The car, originally modified by a 12-year-old Brock with an axe, was the vehicle in which Brock taught himself to drive on the family farm in Victoria.
"It's truly amazing," Brock's brother Lewis said yesterday.
"Peter drove it everywhere around the farm with me sitting on the back, most times holding a battery.
"He caught the motor sport bug in that car.
"It's where he learned his early race craft.
"The thing had no brakes so Peter would have to throw a huge slide just to stop it."
Brock died in a rally crash in Western Australia in September and a national search for all his cars failed to unearth the original.
The modified car is believed to have been sold by Brock's father, Geoff, along with other junk when cleaning up the farm.
The chassis was found "stored" in the roof of a factory in Victoria last month and it was identified by young Brock's axe marks.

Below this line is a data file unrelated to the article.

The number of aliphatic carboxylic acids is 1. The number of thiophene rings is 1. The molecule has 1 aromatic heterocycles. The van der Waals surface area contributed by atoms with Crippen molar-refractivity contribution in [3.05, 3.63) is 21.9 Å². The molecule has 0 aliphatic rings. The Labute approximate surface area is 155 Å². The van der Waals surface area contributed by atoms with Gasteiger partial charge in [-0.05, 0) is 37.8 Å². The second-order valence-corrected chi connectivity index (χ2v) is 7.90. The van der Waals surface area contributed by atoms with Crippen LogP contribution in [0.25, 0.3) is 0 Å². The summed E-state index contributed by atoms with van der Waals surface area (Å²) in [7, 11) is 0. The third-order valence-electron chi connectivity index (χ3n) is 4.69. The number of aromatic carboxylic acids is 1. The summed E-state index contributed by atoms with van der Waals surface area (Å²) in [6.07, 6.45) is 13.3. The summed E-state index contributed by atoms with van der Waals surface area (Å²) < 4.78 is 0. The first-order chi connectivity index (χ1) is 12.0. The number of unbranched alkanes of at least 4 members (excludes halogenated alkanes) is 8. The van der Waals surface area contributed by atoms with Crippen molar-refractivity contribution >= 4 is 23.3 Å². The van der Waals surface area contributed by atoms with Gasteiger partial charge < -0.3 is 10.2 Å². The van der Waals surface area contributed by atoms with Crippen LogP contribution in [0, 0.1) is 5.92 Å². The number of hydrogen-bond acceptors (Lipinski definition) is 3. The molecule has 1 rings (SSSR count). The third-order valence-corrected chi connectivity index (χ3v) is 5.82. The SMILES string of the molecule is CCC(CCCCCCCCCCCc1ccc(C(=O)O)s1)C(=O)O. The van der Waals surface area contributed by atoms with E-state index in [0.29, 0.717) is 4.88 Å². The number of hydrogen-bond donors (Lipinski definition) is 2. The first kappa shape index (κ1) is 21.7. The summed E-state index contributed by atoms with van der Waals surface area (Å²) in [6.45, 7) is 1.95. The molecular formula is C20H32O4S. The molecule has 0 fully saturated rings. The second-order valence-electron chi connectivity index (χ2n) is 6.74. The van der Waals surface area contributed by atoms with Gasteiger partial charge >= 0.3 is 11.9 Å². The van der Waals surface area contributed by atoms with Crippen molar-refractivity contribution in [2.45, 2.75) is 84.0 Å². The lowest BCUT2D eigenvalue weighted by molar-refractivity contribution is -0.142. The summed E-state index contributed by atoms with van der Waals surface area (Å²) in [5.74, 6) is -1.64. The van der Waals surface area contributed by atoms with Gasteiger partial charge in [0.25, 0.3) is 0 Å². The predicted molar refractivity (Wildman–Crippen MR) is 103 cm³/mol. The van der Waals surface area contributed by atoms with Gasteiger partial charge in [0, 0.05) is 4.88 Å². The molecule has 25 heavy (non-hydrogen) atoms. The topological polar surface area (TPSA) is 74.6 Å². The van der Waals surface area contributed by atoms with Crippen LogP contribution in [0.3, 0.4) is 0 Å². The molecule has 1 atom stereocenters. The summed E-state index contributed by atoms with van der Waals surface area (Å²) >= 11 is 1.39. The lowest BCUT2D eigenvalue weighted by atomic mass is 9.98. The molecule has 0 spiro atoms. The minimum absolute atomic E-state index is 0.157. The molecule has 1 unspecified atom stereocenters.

The car was bought from the factory owner and will be presented to the Peter Brock Foundation.
The chassis will be fully restored to original condition with the help of the Austin 7 club with a view to featuring at future historic race meetings.
The car was originally purchased as a road car by Brock's father before being modified by the axe.
Father and son then welded a steel frame to the chassis and installed a seat to make Brock's first racer.
"It's a miracle it has survived," Lewis Brock said.
"It was a bit like a 1950s go-kart.
"It was instrumental in him realising he had such an affinity with cars, racing and driving. It was paramount to him deciding on racing as a career.
"It's the first car Peter built and the first car he drove. It's very significant to his history."